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Black Market Music

Placebo was first recommended to me via Matt when the band's second album, Without You I'm Nothing, was first out in '98. I didn't care for the album's first single (and sole US hit), "Pure Morning," but he said I would really dig some of the faster, punkier album tracks like "You Don't Care About Us." As it turned out, my roommate at the time had Without You I'm Nothing and I gave it a listen. Matt was very right and I bought my roommate's copy because he only liked "Pure Morning." I couldn't really call myself a big fan of Placebo, but I really dug most of the tracks on Without You I'm Nothing. This claim was very much the case when the band's follow-up, Black Market Music, came out. The songs didn't perk my interests, so I moved on.

Now that I live with a housemate who really likes Placebo and happens to have a DVD of all their videos, I decided to give Placebo some more attention by watching most of the DVD yesterday. Upon viewing and hearing songs from their entire career, I can now claim to be a fan of Placebo. The interesting thing is, I'm really at a loss for words for how to describe their music. It got me thinking about Manic Street Preachers, Therapy? and Skunk Anansie, aka, bands from across the pond with a very-difficult-to-describe sound. All I can say is this: you wouldn't be able to find bands like these in America.

While I would not lump Manics, Therapy?, Skunk Anansie and Placebo all together in the same musical boat, I will say they don't rock like traditional, categorized American hard rock or American alternative rock. Manics have churned out poppy rock songs with a variety of rock stylings (punk, hard rock, grunge and so on), Therapy? has mixed dark humor with poppy punky and riffin' rock, Skunk Anansie mixed industrial and hard rock with ballads and AC rock with a wildly versatile singer and Placebo has jumbled up a lot of stuff in a tuneful way since '96. In other words, this ain't your typical grunge-inspired, quiet-to-distorted-loud rock that you heard all throughout the '90s. This was a mark of a different kind of beast.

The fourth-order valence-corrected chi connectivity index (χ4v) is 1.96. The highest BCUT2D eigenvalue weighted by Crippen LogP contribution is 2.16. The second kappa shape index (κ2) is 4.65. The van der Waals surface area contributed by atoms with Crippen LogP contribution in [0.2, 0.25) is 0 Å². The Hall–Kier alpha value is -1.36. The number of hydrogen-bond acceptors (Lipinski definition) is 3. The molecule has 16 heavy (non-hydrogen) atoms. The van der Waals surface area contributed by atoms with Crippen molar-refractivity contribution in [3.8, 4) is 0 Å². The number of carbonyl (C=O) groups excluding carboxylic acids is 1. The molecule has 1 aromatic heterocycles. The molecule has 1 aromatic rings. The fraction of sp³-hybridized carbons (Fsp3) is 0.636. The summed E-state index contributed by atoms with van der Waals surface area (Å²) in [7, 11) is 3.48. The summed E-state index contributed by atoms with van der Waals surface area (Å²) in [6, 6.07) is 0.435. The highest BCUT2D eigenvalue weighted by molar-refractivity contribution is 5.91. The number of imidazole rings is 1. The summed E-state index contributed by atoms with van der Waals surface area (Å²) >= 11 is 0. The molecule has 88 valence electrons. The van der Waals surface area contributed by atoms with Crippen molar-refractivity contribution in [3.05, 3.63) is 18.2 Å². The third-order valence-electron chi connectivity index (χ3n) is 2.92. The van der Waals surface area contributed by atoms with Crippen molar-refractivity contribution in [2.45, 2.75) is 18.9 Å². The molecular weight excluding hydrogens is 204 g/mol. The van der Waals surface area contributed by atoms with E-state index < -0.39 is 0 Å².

With the exception of some good airplay with "Pure Morning," Placebo is the only band of this grouping that can claim to have had some decent media attention in the US. Placebo still has a sizable audience here, but abroad they are one of the biggest mainstream bands. I don't know how marginalized rock music is in the UK, England and Europe, but coming from an American's point of view, this stuff defies simple pigeonholing. Granted, I'm coming from a perspective where these bands are special imports in a sea of bad groups. I'm sure our friends across the pond will say the same about select American bands.

I now understand that on any continent, the good stuff is out there, you just have to wade through so much mud, garbage and crap to find it.


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